America’s fate and future are not finally in the hands of our military or our governmental leaders or our corporate giants or our educational institutions. God reigns over all nations. Those nations that are useful for His purposes receive God’s blessings. Those nations that contravene His purposes end up on history’s junk heap. If you want evidence of that truth, consider Nazi Germany, Stalin’s Soviet Union, and Saddam Hussein.

The jury is still out on America. Genesis 18 suggests to me that if God can find a faithful, prayerful, righteous minority in America, that minority can be God’s raw material for saving the nation. Could we-America’s faith community-serve as that raw material for God’s miraculous work within our nation?

I love a story told by General Omar Bradley in his autobiography. General Bradley boarded a commercial plane one day, wearing a business suit. He began working on some important papers. It so happened that his seatmate was a private in the U.S. Army, who was rather gregarious. This private, who didn’t recognize the General, said, “Sir, we are going to be traveling together for quite a while, so it would be nice if we got to know one another. I’m guessing that you are a banker.” Bradley, not wanting to be rude, but wanting to get some work done, replied, “No, I am not a banker. I am General Bradley, head of the Joint Chiefs of Staff at the Pentagon.” After a slight pause, the young soldier said, “Wow, sir, that is a very important job. I sure hope you don’t blow it.” 3 It is an understatement to say that we Christians have a vital role to play in America’s future, and we dare not blow it.

When I consider the biblical witness as a whole, I find four ways in which people of faith can serve both God and country. First,

We should pray.

Pray daily for America and her leadership. Prayer should never be a last resort but always the first alternative. Praying for America is the ultimate form of patriotism.

The best recipe for national health and salvation was given by God in 2 Chronicles 7:14: “If my people who are called by my name, will humble themselves and pray and seek my face and turn from their wicked ways, then will I hear from heaven and will forgive their sin and will heal their land” (NIV).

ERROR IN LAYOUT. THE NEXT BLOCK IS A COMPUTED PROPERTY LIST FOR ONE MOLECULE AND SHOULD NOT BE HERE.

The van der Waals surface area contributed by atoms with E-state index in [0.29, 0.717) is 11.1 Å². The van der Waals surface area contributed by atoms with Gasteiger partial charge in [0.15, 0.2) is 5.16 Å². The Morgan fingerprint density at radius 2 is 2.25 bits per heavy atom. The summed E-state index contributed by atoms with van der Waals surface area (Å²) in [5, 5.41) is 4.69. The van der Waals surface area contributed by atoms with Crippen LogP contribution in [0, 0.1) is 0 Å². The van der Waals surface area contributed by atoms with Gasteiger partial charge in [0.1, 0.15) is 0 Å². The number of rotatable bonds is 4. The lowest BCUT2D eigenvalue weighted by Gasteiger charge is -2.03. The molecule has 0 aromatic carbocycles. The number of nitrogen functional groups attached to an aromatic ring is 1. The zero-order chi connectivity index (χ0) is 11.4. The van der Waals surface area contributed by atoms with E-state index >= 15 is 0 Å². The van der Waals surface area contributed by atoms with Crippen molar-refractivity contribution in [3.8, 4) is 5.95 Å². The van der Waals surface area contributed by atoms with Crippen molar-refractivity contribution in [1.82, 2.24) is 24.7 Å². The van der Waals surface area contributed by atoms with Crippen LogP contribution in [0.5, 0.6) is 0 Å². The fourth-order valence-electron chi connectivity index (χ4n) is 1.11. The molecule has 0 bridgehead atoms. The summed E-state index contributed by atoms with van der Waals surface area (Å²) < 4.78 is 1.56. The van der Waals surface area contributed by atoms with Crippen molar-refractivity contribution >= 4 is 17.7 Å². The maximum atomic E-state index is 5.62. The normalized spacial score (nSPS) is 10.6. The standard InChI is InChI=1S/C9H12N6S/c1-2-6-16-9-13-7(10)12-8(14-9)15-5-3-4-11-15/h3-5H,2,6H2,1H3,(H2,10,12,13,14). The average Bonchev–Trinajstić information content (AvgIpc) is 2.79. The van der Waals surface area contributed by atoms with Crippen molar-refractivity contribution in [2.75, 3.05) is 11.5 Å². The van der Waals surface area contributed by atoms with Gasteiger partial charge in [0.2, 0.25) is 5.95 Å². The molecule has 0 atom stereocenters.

A second task for the faith community is to…

Take on the burden for the sick and poor.

Without question, the Bible tilts in the direction of the sick and the poor. The code words in the Bible are: Remember the widow and the orphan.

Many Americans have an unfortunate reflex-they want the government to solve almost every social need. Yes, there is a legitimate role for a compassionate government. Providing a wise and well-funded Social Security program is a bigger task than the faith community can handle. But caring for the poor and the sick is a central mission for the church. We can do it more efficiently than the government, and we can name the name of Jesus as we do it.

Just think of the impact of Methodist and Baptist hospitals in our region. The work that Christ Church is doing to assist the Binghampton Community could be reproduced in countless other low-income neighborhoods. The New Hope Christian School system in Memphis is a non-governmental beacon of hope for the poor. The Church Health Center and the Christ Community Clinic show the enormous impact that the church and the private sector can have.

If church people tithe their incomes, the financial resources will be available. If church people learn to view the city with the eyes of Jesus, the motivation and vision will be available. When you and I meet God face to face and render accountability, He will surely ask us what we did for the least, the lost, the lonely, and the hurting.

A third task for the faith community is to…

Hate sin but love sinners.

The former president of Notre Dame, Father Theodore M. Hesburgh, said that America has slipped into a mode of vulgarity that is sliding toward depravity. As an example, he pointed to the “Jerry Springer Show” in which young men and women are scripted to attack one another physically over the most salacious and infantile sexual perversions.

The prophet Jeremiah said of the people of Judah, “They did not know how to blush” (Jeremiah 6:15). Could the same be said for America?

For the first time in American history, a significant number of citizens want to redefine the institution of marriage. That is a sad commentary on the nation. Tragically, the biblical standard for sexuality (fidelity in marriage and celibacy in singleness) is ignored or ridiculed by the majority in America.